Universal free testing for coronavirus is also set to be drastically scaled back from April.
But the move has prompted opposition anger, with critics branding it another attempt to divert attention away from scandals such as the ongoing police investigation into claims of lock-down busting parties in Downing Street.
“Since the first lockdown almost two years ago, the lives of people in our country have been dictated by the laws regarding coronavirus,” said Emma Lewell-Buck, who has represented the town in the House of Commons since 2013.
“This virus will be with us for the long haul, as a society we need to learn to live well with Covid.
“Restrictions needed to end at some point, but only once there were clear guidelines and plans in place to protect and allow those who are clinically vulnerable to also live safely.
“Instead the Prime Minister has once again prioritised himself, fending off a no confidence vote from his backbenchers by giving them what they wanted.
“Scrapping free tests, isolation payments and woeful levels of sick pay will create a situation where those key workers who have never stopped throughout the pandemic are financially penalised for behaving responsibly.”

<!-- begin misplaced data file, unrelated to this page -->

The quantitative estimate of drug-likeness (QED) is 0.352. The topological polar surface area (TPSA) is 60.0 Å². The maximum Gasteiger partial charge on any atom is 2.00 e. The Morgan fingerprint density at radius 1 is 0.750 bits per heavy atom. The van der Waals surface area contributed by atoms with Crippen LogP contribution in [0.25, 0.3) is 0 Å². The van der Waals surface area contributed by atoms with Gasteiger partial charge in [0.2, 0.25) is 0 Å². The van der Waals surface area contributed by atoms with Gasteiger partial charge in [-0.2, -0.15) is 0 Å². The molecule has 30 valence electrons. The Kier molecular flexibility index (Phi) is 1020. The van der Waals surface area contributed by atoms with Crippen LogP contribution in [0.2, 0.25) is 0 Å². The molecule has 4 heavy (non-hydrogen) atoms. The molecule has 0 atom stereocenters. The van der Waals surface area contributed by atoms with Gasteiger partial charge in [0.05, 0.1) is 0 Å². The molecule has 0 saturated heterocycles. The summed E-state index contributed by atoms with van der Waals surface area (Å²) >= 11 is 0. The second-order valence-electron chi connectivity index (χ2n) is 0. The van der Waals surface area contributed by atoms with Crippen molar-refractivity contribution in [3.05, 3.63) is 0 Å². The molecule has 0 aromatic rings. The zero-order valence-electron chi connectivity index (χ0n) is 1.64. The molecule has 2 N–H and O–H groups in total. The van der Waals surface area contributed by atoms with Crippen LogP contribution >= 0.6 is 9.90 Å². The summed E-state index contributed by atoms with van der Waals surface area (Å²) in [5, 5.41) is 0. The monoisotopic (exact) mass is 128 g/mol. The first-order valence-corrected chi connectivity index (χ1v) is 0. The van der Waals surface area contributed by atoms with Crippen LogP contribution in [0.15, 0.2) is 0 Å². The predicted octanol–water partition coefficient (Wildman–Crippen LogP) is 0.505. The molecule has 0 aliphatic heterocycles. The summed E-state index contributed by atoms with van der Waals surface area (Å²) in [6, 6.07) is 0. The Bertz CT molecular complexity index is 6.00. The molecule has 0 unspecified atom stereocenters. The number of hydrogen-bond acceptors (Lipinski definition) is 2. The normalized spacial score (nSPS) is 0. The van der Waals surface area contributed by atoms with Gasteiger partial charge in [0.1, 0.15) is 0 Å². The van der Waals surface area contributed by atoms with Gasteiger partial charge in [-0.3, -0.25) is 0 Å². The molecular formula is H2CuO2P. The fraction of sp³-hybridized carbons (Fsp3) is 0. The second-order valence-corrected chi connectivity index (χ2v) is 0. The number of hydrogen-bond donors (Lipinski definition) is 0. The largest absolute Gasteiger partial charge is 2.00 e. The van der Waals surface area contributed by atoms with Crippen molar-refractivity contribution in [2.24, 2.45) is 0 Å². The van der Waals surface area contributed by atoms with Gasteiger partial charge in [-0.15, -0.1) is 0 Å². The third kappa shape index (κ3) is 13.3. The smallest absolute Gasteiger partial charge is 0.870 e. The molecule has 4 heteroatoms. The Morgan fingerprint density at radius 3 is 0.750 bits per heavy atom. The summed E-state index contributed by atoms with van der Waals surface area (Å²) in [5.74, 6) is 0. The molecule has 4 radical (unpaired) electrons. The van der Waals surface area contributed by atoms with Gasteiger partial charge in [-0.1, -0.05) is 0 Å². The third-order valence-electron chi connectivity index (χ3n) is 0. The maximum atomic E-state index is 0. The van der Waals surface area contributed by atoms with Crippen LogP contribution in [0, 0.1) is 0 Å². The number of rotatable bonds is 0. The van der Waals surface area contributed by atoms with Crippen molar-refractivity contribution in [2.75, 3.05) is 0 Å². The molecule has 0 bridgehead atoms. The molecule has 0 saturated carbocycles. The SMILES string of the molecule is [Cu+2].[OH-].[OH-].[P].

Under the proposals unveiled by Johnson, which are yet to be formally approved by Parliament, those who test positive for Covid-19 will still be advised to stay at home for at least five days, but will not be obliged to under law.
Changes to sick pay rules and employment support introduced to help workers through earlier stages of the pandemic are expected to end on March 24.
The government is also due to instruct school leaders to reduce the amount of screening they have in place.
According to the latest figures, one further person has died in South Tyneside following a confirmed case of Covid-19, with an additional 58 infections identified in the borough.